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An SEO contract of 1 year+?

Has SEO evolved to be an important manifestation of brand communications? Do the terms of contract engagement line up against this long tail objective? Does the pitch cycle exhaust agencies and clients alike?

Ed Lamb

By Ed Lamb

20 March 2017

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Six years ago I wrote on the Propellernet website about how I thought SEO would evolve to be mostly brand communications. I thought I could see the future which was strategic planning using online behavioural insight and creative concepts to play on those insights. We’d just won Marks and Spencer as a client taking that approach and I reasoned that we’d soon be pitching every time just as I had in my earlier career at agencies with a broader set of disciplines. On that basis, with sympathetic understanding of the brand essential to search success, I reasoned in my article that one year SEO contracts would fall by the wayside in favour of the three year engagements that agencies in better established disciplines enjoyed.

“We have a very good success rate in converting those initial contracts into long term relationships and it’s those multi-year relationships that generate the greatest effectiveness”.

It turns out that while brand communications is integral to SEO, not a lot has changed in those six years with regards to typical contract duration. There’s external factors at play of course – Brexit worries marketers, MDs and CFOs alike, and it appears that budgets in search are tighter than ever. However, that’s exactly why it makes sense to invest once in a longer-term relationship and allow time for the benefits of cross-agency collaboration to bear fruit, along with understanding and navigating the different client stakeholder relationships required to make search communications work. The alternative of continually switching agencies disrupts, takes up additional client time, and makes it harder to achieve results.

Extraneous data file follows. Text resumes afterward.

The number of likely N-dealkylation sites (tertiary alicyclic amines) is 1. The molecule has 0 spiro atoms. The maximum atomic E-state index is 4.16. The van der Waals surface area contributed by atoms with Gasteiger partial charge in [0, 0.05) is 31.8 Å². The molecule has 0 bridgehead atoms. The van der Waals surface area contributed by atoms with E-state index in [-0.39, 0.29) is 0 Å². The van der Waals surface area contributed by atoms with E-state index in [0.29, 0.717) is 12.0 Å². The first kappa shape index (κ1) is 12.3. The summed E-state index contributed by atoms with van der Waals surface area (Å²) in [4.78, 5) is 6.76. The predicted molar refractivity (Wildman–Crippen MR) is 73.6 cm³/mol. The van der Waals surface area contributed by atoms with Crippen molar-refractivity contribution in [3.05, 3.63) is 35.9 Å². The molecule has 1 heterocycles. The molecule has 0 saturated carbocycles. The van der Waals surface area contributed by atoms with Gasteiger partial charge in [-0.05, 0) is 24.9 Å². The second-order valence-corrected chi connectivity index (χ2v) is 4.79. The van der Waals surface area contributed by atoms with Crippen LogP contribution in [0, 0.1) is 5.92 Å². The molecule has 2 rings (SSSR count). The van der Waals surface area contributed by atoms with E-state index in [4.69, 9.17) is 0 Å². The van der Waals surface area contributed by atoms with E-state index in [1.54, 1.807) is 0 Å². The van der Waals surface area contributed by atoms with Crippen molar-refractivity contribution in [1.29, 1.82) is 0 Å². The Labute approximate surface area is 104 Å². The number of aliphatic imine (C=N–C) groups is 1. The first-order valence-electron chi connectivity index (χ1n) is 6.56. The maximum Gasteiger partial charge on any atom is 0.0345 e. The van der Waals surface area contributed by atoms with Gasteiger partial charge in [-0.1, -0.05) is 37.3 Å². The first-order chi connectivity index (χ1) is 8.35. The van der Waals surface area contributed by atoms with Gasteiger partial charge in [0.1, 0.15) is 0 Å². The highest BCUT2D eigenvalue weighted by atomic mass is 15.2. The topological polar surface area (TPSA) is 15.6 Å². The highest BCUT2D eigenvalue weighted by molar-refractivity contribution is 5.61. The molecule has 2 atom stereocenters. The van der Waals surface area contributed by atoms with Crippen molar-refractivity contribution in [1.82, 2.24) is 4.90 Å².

“This is the size of the SEO engagement that got away…”

 

Were three year engagements the norm, SEO pitch processes would inevitably become more rigorous. And the investment required to do a great pitch would then become a far more sensible one to take on. At Propellernet we made the decision long ago to be selective over which pitches we go for rather than going for any possible project irrespective of client suitability. However, I recoil with concern when I hear of search agencies still routinely pitching multiple times a week answering verbal briefs or a couple of paragraphs in an email. Longer, and therefore higher value, contracts demand that both clients and agencies take pitches seriously.

 

Despite my optimism six years ago, the vast majority of our client relationships still start out as one year contracts. Fortunately we have a very good success rate in converting those initial contracts into long term relationships and it’s those multi-year relationships that generate the greatest effectiveness. To give an example, Sportsshoes.com are one of our longer-established clients and next year, all being well, we’ll celebrate a decade of working together. In that time, led by their owner Brett Bannister, Sportsshoes.com has developed from a small Bradford based retailer to one of the top 250 eretailers in Europe. I’m not sure there can be a much better example of the longevity of a client/agency relationship increasing the value that the client has ultimately received.

 

While contracts lasting a decade might be a step too far for both clients and agencies alike(!), those that hold the purse strings client-side would be best advised to consider three year SEO contracts on the basis that they will create better return on investment. Will we still be talking about one year contracts in another six years’ time?